Beijing Falls to Japanese Forces

On 28 July, Chiang Kai-shek ordered Song Zheyuan to retreat to Paoting in southern Hebei province.

Over the next two days, intense fighting took place in Tianjin, where the Chinese forces put up a stiff resistance, but subsequently the Chinese retreated south along the lines of the Tientsin-Pukow Railway and the Peiping-Hankow Railway.
On 4 August, General Liu Ruzhen's remaining forces withdrew into Chahar. Isolated, Beijing was captured by the Japanese without further resistance on 8 August 1937. General Masakazu Kawabe entered the city on 18 August in a military parade, and posted proclamations at important points announcing that he was the new military governor of the city. Zhang was allowed to retain his position as mayor, but left the city secretly a week later.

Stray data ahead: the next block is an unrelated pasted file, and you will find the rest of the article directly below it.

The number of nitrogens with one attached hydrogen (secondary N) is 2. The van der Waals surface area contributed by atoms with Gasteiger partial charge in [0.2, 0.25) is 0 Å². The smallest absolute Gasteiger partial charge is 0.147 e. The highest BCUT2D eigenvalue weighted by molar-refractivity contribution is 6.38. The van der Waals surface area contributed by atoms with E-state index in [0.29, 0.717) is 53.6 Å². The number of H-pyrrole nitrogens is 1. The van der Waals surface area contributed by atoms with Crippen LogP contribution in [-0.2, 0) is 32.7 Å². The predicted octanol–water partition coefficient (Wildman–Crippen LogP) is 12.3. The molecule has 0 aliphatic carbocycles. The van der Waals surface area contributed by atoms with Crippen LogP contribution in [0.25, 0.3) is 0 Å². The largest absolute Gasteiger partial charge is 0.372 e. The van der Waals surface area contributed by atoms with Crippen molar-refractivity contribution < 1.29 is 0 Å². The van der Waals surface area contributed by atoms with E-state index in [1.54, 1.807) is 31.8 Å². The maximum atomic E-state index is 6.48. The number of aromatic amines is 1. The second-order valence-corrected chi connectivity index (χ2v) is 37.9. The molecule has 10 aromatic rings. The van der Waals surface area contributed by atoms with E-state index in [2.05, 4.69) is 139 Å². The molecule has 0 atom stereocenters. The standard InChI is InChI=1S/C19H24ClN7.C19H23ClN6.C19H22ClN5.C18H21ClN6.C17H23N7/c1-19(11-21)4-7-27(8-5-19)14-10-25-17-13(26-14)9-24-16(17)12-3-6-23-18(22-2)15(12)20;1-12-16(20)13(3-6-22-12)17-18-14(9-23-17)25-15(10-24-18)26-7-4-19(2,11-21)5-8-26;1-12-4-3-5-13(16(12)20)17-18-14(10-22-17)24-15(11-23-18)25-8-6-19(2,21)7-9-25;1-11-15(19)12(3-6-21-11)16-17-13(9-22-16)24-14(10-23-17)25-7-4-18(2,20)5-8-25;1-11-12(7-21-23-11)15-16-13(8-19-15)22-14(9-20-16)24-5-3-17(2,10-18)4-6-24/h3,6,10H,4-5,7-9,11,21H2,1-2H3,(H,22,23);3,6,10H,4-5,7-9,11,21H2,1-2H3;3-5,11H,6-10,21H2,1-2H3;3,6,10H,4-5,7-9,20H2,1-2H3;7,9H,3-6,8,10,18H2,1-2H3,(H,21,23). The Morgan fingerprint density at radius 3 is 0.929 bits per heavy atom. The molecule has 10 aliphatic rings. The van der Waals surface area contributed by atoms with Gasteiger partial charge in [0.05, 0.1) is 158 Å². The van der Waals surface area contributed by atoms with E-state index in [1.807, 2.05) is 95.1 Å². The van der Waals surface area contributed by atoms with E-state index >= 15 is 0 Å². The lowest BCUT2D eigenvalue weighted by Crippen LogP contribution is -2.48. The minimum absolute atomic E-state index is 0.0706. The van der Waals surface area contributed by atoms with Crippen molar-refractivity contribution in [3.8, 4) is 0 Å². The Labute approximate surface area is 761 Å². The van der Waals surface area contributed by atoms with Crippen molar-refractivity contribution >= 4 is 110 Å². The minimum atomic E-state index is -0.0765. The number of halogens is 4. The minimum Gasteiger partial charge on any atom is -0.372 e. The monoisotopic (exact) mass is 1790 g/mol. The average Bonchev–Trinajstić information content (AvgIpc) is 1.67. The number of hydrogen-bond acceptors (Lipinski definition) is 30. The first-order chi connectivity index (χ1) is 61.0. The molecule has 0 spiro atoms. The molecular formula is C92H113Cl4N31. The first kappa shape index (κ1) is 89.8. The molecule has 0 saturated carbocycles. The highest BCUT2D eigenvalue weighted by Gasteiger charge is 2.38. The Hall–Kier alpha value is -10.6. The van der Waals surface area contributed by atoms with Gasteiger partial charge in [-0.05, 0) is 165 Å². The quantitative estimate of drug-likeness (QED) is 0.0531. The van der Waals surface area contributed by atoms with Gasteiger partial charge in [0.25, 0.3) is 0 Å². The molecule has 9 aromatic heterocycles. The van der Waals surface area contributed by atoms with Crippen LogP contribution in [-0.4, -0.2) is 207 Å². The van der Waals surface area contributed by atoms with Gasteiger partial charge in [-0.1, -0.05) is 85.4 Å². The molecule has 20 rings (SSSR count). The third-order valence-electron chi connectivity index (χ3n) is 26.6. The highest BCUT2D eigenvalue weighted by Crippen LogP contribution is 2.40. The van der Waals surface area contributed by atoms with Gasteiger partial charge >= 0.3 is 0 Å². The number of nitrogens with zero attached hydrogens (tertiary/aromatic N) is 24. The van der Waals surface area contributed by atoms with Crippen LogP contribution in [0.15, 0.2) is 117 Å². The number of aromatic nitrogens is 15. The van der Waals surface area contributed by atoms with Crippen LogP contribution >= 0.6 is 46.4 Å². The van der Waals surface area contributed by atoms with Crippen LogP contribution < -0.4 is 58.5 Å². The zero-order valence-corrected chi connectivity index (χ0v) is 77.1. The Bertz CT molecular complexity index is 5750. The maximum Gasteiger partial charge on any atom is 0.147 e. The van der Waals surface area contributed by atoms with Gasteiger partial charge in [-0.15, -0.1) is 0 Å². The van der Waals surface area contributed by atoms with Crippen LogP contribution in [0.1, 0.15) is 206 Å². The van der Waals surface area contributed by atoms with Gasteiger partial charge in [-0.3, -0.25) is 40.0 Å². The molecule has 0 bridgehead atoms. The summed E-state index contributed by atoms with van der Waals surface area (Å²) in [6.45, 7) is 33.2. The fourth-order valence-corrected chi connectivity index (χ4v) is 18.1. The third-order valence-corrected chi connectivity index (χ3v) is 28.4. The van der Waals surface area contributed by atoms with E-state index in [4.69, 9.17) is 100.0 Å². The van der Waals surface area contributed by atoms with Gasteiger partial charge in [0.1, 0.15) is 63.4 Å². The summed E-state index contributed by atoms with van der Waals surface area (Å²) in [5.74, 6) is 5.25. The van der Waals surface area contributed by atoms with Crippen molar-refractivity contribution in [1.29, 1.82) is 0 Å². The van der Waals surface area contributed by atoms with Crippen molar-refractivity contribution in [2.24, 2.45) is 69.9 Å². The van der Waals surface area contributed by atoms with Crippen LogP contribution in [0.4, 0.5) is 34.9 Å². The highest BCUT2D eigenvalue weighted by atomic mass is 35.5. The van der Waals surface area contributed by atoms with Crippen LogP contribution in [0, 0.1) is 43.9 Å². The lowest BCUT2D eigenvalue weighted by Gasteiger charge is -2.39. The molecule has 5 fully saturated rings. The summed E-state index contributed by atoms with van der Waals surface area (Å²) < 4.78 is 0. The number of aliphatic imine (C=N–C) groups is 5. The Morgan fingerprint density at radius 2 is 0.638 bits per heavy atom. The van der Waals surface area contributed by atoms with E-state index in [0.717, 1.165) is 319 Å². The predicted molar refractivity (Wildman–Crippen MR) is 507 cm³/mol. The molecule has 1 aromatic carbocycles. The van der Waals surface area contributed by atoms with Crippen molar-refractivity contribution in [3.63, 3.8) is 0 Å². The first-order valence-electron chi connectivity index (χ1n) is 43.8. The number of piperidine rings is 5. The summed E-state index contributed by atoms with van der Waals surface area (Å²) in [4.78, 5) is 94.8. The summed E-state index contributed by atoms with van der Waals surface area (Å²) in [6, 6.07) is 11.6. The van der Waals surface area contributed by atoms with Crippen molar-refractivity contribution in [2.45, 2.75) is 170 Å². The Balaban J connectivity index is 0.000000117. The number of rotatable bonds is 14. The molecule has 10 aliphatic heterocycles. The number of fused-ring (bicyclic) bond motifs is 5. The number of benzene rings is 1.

As for the 8 year period of Japanese occupation, in General it it is said the War in China was the dirtiest, most brutal and most barbaric of all War Fronts in the Asian Theatre. Japanese war crimes were abundant and have been described by many.

As for the facts on the City of Beijing however, it is generally accepted that the Japanese Rule of the City was generally softhanded, since the City had fallen without resistance and some of its citizens even accepted the occupation as a way to revive the fallen city economy. Many held jobs with japanese Companies. Anyone opposed had fled into the Inner provinces. Thus, although the Japanese installed a Brutal Military dictatorship, local Military Administrators went out of their way not to offend the City and its inhabitants, thereby avoiding the possibility of creating new enemies and stirring up a revolt.